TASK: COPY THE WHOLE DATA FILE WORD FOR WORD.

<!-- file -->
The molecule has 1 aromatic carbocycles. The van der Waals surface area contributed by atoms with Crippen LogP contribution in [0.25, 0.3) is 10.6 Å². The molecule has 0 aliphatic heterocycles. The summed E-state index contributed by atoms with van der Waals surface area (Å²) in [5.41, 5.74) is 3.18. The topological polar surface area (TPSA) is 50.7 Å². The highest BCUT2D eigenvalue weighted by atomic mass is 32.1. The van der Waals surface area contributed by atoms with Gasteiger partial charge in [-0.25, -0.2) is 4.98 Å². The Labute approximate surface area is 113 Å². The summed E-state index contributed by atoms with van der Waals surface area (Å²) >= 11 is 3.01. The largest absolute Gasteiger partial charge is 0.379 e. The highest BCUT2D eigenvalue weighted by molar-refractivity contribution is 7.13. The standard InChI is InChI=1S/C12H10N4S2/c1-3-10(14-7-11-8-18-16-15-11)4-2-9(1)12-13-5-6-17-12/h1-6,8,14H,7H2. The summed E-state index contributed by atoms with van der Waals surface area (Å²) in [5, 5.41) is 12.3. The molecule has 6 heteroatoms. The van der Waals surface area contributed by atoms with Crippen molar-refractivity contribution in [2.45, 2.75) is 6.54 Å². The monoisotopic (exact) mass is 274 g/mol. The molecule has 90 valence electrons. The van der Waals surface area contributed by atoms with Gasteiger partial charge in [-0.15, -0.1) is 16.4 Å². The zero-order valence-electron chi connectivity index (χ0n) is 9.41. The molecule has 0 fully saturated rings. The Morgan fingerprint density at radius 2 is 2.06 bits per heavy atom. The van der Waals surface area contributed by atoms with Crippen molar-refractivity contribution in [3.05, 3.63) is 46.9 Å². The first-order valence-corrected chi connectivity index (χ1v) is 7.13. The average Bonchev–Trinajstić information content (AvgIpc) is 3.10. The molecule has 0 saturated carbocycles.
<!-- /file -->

The molecule has 1 aromatic carbocycles. The van der Waals surface area contributed by atoms with Crippen LogP contribution in [0.25, 0.3) is 10.6 Å². The molecule has 0 aliphatic heterocycles. The summed E-state index contributed by atoms with van der Waals surface area (Å²) in [5.41, 5.74) is 3.18. The topological polar surface area (TPSA) is 50.7 Å². The highest BCUT2D eigenvalue weighted by atomic mass is 32.1. The van der Waals surface area contributed by atoms with Gasteiger partial charge in [-0.25, -0.2) is 4.98 Å². The Labute approximate surface area is 113 Å². The summed E-state index contributed by atoms with van der Waals surface area (Å²) >= 11 is 3.01. The largest absolute Gasteiger partial charge is 0.379 e. The highest BCUT2D eigenvalue weighted by molar-refractivity contribution is 7.13. The standard InChI is InChI=1S/C12H10N4S2/c1-3-10(14-7-11-8-18-16-15-11)4-2-9(1)12-13-5-6-17-12/h1-6,8,14H,7H2. The summed E-state index contributed by atoms with van der Waals surface area (Å²) in [5, 5.41) is 12.3. The molecule has 6 heteroatoms. The van der Waals surface area contributed by atoms with Crippen molar-refractivity contribution in [2.45, 2.75) is 6.54 Å². The monoisotopic (exact) mass is 274 g/mol. The molecule has 90 valence electrons. The van der Waals surface area contributed by atoms with Gasteiger partial charge in [-0.15, -0.1) is 16.4 Å². The zero-order valence-electron chi connectivity index (χ0n) is 9.41. The molecule has 0 fully saturated rings. The Morgan fingerprint density at radius 2 is 2.06 bits per heavy atom. The van der Waals surface area contributed by atoms with Crippen molar-refractivity contribution in [3.05, 3.63) is 46.9 Å². The first-order valence-corrected chi connectivity index (χ1v) is 7.13. The average Bonchev–Trinajstić information content (AvgIpc) is 3.10. The molecule has 0 saturated carbocycles.